September 23 2014 Latest news:
Wednesday, April 2, 2014
A former dementia care home in Norfolk, which has stood derelict for eight years, is set to make way for 50 new homes after councillors approved plans to revive the site.
Cygnet House, in Swan Lane, Long Stratton has been boarded up since it was last used to provide care in 2006, but South Norfolk Council, which owns the building, will be demolishing it and building the homes, as well as 800sqm of office space along with associated highways works.
Planning officer Helen Mellors told the council’s development management committee meeting yesterday the development would take place on different levels and would involve the retention of another building at the site- The Lodge, which is used by South Norfolk Council.
Although the Greater Norwich Development Partnership’s Joint Core Strategy earmarks Long Stratton for 1,800 new homes, the Cygnet House plans are not included in this number as they are being built within development limits.
The offices will be two storey in size, while the access to the site will be through the existing junction between the site and the link road connecting Swan Lane and South Norfolk House, where the council is based, next door.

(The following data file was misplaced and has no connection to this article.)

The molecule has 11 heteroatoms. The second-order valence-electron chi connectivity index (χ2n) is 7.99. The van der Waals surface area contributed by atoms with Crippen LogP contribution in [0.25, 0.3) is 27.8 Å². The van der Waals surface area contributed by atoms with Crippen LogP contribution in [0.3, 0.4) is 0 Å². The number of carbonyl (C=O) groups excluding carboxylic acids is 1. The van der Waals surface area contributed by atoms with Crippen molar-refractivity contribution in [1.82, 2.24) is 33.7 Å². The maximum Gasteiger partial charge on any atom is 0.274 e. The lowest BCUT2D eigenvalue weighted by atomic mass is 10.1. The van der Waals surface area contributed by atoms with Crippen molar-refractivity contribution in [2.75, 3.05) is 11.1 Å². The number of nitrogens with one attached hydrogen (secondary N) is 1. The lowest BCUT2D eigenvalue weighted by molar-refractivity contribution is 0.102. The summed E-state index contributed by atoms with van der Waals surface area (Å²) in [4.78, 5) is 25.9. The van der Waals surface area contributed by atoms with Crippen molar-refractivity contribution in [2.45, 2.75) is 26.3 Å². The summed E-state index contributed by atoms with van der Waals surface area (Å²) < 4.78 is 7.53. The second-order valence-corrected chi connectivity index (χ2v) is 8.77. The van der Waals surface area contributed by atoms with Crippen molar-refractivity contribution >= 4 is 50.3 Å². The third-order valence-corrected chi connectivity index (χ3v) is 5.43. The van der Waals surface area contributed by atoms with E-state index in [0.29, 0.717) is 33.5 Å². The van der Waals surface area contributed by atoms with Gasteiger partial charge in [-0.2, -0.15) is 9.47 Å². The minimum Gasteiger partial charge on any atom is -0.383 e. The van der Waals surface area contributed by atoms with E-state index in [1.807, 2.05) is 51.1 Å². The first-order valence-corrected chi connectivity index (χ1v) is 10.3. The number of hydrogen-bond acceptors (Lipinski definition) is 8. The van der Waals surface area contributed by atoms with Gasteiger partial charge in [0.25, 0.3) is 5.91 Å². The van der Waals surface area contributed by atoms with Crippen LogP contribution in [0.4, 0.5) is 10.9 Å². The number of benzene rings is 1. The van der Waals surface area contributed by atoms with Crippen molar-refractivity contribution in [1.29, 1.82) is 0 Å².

However, councillors raised a number of concerns about the project, particularly traffic levels on the roads surrounding the site and the provision of only 10pc affordable housing, or five homes, as opposed to the target of 33pc in council policy.
Councillor Tim East, who represents Old Costessey, asked Iain Hill, head of planning at building consultancy Ingleton Wood, to explain the reasons behind the reduction of the affordable housing element from 33pc to 10pc.
Mr Hill replied the decision was related to the additional costs of developing the site as there was a lot of work that needed to be done.
Mr East also asked about a condition concerning contaminated land, but Mr Hill said he did not think it was related to any contamination on site, though the developers would be looking into it further.
Other concerns were about the safety of a children’s play area and a lack of car parking provision for the offices, but Mr Hill said fencing would be erected to ensure there was no danger to the children and the 26 spaces should be sufficient parking for the office workers.
“It is a key centre for business development and growth and it is in an urban area of the village providing good access to a range of facilities.
“Cygnet House will be replaced by a modern business development that will provide a range of companies looking to take advantage of the opportunities in the locality,” Mr Hill added.
Since the care home closed, a number of proposals had been made to revive the site, including plans to build 80 homes of varying sizes inspired by the historic buildings in Long Stratton.